Forgiveness as Process

Lloyd Steffen


p. 287 - 310

Volume: 28 Issue: 3 2021

The moral psychology of forgiveness and the meaning of forgiveness in the context of justice are topics worthy of reflection and investigation.

Forgiveness as a response to injury or harm prompts a variety of ethics questions: when is it morally appropriate to insert forgiveness into a relationship upset by injury or harm? Is it ever wrong to offer forgiveness - under what circumstances?

The justice questions involving forgiveness are prominent ethics issues, but moral psychology will inquire into the conditions of mind and emotion that must be present in order for forgiveness to be offered sincerely - and what actually is the meaning of the utterance, 'I forgive you?'

Forgiveness is a complex concept that points to a process even more than to the result of a process. That process involves persons aggrieved unjustly and harmed by an offender actually shedding the desire for vengeance, for grudge holding, and for resentment even if some pain from experiencing injustice lingers, relationships once intimate are not restored completely and some form of punishment outside of the forgiveness process goes forward.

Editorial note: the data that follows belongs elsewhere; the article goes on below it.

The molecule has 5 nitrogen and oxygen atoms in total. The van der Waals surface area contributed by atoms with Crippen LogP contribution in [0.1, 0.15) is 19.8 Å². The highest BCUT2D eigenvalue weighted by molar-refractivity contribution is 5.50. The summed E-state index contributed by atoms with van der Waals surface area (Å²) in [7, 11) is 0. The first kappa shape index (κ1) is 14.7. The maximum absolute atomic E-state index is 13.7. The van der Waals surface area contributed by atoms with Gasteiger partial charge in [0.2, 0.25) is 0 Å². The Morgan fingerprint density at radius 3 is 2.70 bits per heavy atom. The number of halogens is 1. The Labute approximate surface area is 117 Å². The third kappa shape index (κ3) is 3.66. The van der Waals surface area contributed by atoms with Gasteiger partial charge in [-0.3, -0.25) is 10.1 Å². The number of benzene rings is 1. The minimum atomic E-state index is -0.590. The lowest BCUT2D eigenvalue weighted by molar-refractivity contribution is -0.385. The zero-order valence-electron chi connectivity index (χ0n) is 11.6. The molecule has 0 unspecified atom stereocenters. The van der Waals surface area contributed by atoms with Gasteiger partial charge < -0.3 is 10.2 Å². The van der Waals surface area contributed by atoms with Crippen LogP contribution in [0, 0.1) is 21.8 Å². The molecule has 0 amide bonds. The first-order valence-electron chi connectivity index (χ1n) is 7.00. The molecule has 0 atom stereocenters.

Forgiveness is properly present and at play in moral relations when an attitude of emotional equipoise toward the offense and the offender becomes present offering emotional relief.

Such relief obtains when offended persons forgo continued resenting, grudge-bearing and anger in the face of injustice. To utter, 'I forgive you', then is not a performative act but a report on a process leading to emotional relief or equipoise. Four short illustrations open the discussion about forgiveness and its relation to justice, two involving 'common life' situations, one involving the aftermath of terrorism, and another related to wartime atrocity. Analysis of these examples of the forgiveness process allows for a more substantial grasp of forgiveness as a dynamic in moral relations.

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